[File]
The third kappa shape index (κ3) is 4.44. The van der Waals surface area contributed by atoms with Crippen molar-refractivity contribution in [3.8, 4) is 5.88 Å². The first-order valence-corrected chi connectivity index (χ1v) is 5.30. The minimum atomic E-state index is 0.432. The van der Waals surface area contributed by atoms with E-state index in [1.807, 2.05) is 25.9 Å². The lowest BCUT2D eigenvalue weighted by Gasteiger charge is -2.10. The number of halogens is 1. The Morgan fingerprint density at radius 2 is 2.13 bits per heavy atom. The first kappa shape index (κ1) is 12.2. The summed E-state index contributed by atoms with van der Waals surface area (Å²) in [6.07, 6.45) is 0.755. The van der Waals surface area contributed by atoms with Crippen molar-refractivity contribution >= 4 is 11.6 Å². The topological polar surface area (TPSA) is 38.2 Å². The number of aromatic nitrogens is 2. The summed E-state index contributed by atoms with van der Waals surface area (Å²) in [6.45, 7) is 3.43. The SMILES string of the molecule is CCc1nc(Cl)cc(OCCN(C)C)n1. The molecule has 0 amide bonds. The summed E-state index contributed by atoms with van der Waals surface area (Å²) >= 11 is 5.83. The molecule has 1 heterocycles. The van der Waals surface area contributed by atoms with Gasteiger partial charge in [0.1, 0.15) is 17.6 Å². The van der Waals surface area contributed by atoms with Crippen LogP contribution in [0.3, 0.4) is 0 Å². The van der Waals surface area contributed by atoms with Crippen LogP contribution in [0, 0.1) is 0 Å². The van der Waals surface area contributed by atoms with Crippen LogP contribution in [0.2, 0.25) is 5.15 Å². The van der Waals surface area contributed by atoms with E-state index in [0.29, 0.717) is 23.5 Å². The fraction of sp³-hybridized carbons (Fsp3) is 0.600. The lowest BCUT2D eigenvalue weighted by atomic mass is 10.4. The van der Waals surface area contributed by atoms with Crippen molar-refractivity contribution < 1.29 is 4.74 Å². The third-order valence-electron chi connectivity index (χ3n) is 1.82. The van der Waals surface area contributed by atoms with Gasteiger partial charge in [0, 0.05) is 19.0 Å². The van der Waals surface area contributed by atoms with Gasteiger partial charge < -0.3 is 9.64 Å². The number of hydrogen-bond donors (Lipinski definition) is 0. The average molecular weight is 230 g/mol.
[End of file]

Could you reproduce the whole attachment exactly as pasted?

The third kappa shape index (κ3) is 4.44. The van der Waals surface area contributed by atoms with Crippen molar-refractivity contribution in [3.8, 4) is 5.88 Å². The first-order valence-corrected chi connectivity index (χ1v) is 5.30. The minimum atomic E-state index is 0.432. The van der Waals surface area contributed by atoms with E-state index in [1.807, 2.05) is 25.9 Å². The lowest BCUT2D eigenvalue weighted by Gasteiger charge is -2.10. The number of halogens is 1. The Morgan fingerprint density at radius 2 is 2.13 bits per heavy atom. The first kappa shape index (κ1) is 12.2. The summed E-state index contributed by atoms with van der Waals surface area (Å²) in [6.07, 6.45) is 0.755. The van der Waals surface area contributed by atoms with Crippen molar-refractivity contribution >= 4 is 11.6 Å². The topological polar surface area (TPSA) is 38.2 Å². The number of aromatic nitrogens is 2. The summed E-state index contributed by atoms with van der Waals surface area (Å²) in [6.45, 7) is 3.43. The SMILES string of the molecule is CCc1nc(Cl)cc(OCCN(C)C)n1. The molecule has 0 amide bonds. The summed E-state index contributed by atoms with van der Waals surface area (Å²) >= 11 is 5.83. The molecule has 1 heterocycles. The van der Waals surface area contributed by atoms with Gasteiger partial charge in [0.1, 0.15) is 17.6 Å². The van der Waals surface area contributed by atoms with Crippen LogP contribution in [0.3, 0.4) is 0 Å². The van der Waals surface area contributed by atoms with Crippen LogP contribution in [0, 0.1) is 0 Å². The van der Waals surface area contributed by atoms with Crippen LogP contribution in [0.2, 0.25) is 5.15 Å². The van der Waals surface area contributed by atoms with E-state index in [0.29, 0.717) is 23.5 Å². The fraction of sp³-hybridized carbons (Fsp3) is 0.600. The lowest BCUT2D eigenvalue weighted by atomic mass is 10.4. The van der Waals surface area contributed by atoms with Crippen molar-refractivity contribution < 1.29 is 4.74 Å². The third-order valence-electron chi connectivity index (χ3n) is 1.82. The van der Waals surface area contributed by atoms with Gasteiger partial charge in [0, 0.05) is 19.0 Å². The van der Waals surface area contributed by atoms with Gasteiger partial charge < -0.3 is 9.64 Å². The number of hydrogen-bond donors (Lipinski definition) is 0. The average molecular weight is 230 g/mol.